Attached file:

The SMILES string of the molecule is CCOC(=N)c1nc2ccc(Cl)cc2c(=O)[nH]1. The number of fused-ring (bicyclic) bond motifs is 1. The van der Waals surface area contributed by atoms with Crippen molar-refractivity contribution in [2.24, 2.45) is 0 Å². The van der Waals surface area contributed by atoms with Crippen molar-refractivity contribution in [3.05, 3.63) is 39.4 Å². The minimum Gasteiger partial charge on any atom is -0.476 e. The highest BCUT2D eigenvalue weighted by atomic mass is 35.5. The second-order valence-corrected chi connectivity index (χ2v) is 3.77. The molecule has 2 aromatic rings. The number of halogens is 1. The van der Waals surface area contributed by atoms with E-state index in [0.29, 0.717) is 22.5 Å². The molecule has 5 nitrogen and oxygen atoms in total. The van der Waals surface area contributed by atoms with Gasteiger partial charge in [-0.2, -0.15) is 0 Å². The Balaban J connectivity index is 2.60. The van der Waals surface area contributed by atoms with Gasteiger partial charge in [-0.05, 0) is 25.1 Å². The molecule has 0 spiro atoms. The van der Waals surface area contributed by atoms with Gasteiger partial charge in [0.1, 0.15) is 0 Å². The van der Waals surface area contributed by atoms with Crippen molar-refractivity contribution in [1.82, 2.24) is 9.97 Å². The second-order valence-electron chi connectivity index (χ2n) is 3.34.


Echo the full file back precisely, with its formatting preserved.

The SMILES string of the molecule is CCOC(=N)c1nc2ccc(Cl)cc2c(=O)[nH]1. The number of fused-ring (bicyclic) bond motifs is 1. The van der Waals surface area contributed by atoms with Crippen molar-refractivity contribution in [2.24, 2.45) is 0 Å². The van der Waals surface area contributed by atoms with Crippen molar-refractivity contribution in [3.05, 3.63) is 39.4 Å². The minimum Gasteiger partial charge on any atom is -0.476 e. The highest BCUT2D eigenvalue weighted by atomic mass is 35.5. The second-order valence-corrected chi connectivity index (χ2v) is 3.77. The molecule has 2 aromatic rings. The number of halogens is 1. The van der Waals surface area contributed by atoms with E-state index in [0.29, 0.717) is 22.5 Å². The molecule has 5 nitrogen and oxygen atoms in total. The van der Waals surface area contributed by atoms with Gasteiger partial charge in [-0.2, -0.15) is 0 Å². The Balaban J connectivity index is 2.60. The van der Waals surface area contributed by atoms with Gasteiger partial charge in [-0.05, 0) is 25.1 Å². The molecule has 0 spiro atoms. The van der Waals surface area contributed by atoms with Gasteiger partial charge in [0.1, 0.15) is 0 Å². The van der Waals surface area contributed by atoms with Crippen molar-refractivity contribution in [1.82, 2.24) is 9.97 Å². The second-order valence-electron chi connectivity index (χ2n) is 3.34.